House sues members of Trump administration over 'sham' border-emergency declaration

The U.S. House of Representatives is suing members of President Trump’s administration over his national emergency declaration at the U.S.-Mexico border to divert funds for his signature border wall.

The suit, filed Friday in U.S. District Court in Washington, alleges the administration “flouted the fundamental separation-of-powers principles and usurped for itself legislative power specifically vested by the Constitution in Congress,” Politico reported.

The complaint names as defendants Treasury Secretary Steve Mnuchin, acting Defense Secretary Patrick Shanahan, acting Interior Secretary David Bernhardt, Homeland Security Secretary Kirstjen Nielsen, and the departments they oversee. Trump is not named as a defendant.

WHAT IS A 'NATIONAL EMERGENCY,' AND HOW CAN TRUMP USE IT TO FUND BORDER WALL?

"The House has been injured, and will continue to be injured, by defendants' unconstitutional actions, which usurp the House's appropriations authority and mean that the relevant funds are no longer available to be spent on the purposes for which they were appropriated," the complaint says.

Trump declared a national emergency in February, a move that came after a partial government shutdown and was met with outcry from members of both parties who claimed he was interfering with Congress.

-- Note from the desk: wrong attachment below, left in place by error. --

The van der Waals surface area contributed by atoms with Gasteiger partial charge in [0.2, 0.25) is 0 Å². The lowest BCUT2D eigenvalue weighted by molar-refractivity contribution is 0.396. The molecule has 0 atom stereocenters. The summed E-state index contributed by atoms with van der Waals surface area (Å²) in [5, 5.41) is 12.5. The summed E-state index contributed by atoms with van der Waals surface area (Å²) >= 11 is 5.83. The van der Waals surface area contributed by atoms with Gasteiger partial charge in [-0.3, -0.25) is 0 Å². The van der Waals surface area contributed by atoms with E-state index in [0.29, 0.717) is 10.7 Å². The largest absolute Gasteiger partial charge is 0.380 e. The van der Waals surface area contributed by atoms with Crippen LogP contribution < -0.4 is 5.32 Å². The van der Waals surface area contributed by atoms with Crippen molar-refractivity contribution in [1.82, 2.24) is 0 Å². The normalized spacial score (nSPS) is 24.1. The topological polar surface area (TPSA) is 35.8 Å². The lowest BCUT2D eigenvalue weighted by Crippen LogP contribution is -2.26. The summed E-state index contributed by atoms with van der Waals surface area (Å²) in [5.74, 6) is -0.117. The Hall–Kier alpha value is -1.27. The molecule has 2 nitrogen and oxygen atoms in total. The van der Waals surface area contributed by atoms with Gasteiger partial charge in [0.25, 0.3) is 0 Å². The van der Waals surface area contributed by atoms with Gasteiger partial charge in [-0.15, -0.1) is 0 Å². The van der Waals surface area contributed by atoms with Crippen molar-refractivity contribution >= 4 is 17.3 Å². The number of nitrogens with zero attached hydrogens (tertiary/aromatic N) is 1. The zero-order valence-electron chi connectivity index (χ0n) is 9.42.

The declaration allows Trump to divert extra funds needed to build his long-promised border wall. He had requested $5.7 billion for construction, but Congress has granted only a fraction of that.

House Speak Nancy Pelosi, D-Calif., announced her intention to sue the administration Thursday, the Politico reported.

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"The President’s sham emergency declaration and unlawful transfers of funds have undermined our democracy, contravening the vote of the bipartisan Congress, the will of the American people and the letter of the Constitution,” Pelosi said in a statement.

In March, Congress passed a measure to block Trump’s emergency declaration, prompting him to issue his first veto. Attempts by House Democrats to override the veto failed.